I recently started collecting old Nintendo Power magazines (because I can’t help myself). I originally had a subscription from mid 2000 til the end. I got to enjoy some good years, but I feel like the REALLY good years were everything prior to me getting the magazines. Anyways, after thumbing through Vol 68 (January 1995) that I had recently acquired, I found this cool little excerpt and thought it was a perfect way to show where we were during that time compared to now.
Whenever I talk about this hobby with someone new, I inevitably have to explain what composite video is and why it isn’t good. I usually end up on RetroRGB looking at the guide so I can show off reference pictures. S-Video was something I barely got to experience growing up.
I had one CRT that I used (and still have) that accepted S-Video. During that time I didn’t understand S-Video and acquired a MadCatz branded cable or something similar. That cable was such crap I remember plugging it in having issues and throwing it back in the closet. I very much wish that I read this article back in the day. I would have had to beg my parents for the official cable. Once the 360 and PS3 came out I jumped straight into component cables and basically skipped S-Video until I got back into retro stuff and bought a S-video cable for my gamecube and one for my dreamcast that I used up until the HDMI mods were available.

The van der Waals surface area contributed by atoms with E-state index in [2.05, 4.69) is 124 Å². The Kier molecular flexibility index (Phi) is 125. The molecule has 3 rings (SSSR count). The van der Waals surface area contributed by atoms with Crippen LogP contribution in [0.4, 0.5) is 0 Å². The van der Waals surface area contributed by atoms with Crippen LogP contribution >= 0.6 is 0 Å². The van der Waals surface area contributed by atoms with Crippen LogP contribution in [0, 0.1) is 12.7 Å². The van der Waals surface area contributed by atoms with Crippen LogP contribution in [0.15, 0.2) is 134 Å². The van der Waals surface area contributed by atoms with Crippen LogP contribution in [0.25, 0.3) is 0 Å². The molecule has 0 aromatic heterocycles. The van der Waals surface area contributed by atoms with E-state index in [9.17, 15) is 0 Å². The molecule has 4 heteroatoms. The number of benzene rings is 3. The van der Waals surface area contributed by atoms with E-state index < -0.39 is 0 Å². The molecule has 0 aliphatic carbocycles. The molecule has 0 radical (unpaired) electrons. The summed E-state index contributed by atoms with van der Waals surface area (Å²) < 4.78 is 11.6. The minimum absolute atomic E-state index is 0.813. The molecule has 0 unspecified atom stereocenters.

I feel like S-Video never really got any love. A lot of my AV equipment supported it growing up, I just never used it back then. It is pretty cool that Nintendo at least tried to advertise it back then. I didn’t even know it existed, but hey I didn’t know about the Gamecube component cables either during that time. When I moved into my house, my first solution was to get a composite to hdmi converter off Amazon and I bought an S-Video cable for my Nintendo consoles. The S-Video didn’t work with that converter, so I started researching, discovered HD Retrovision, then RetroRGB and here we are.
It is a pretty nice time to be a retro enthusiast. There are so many options and solutions available each year. It’s crazy how fast this hobby is growing in a short time. Cool to see where we came from to where we are now. Looking forward to whatever comes next!
If you are new to RetroRGB and want to get the best out of your original SNES console check out this page:
Products from Amazon.com
Update: Looks like 3rd party magazines in the 90’s were recommending RGB, but not officially Sega:
RGB was highly recommended in magazines in 1991. Also, GAMEFAN used RGB for all of their amazing screenshots.
— Joseph KG (@polynektar) November 13, 2019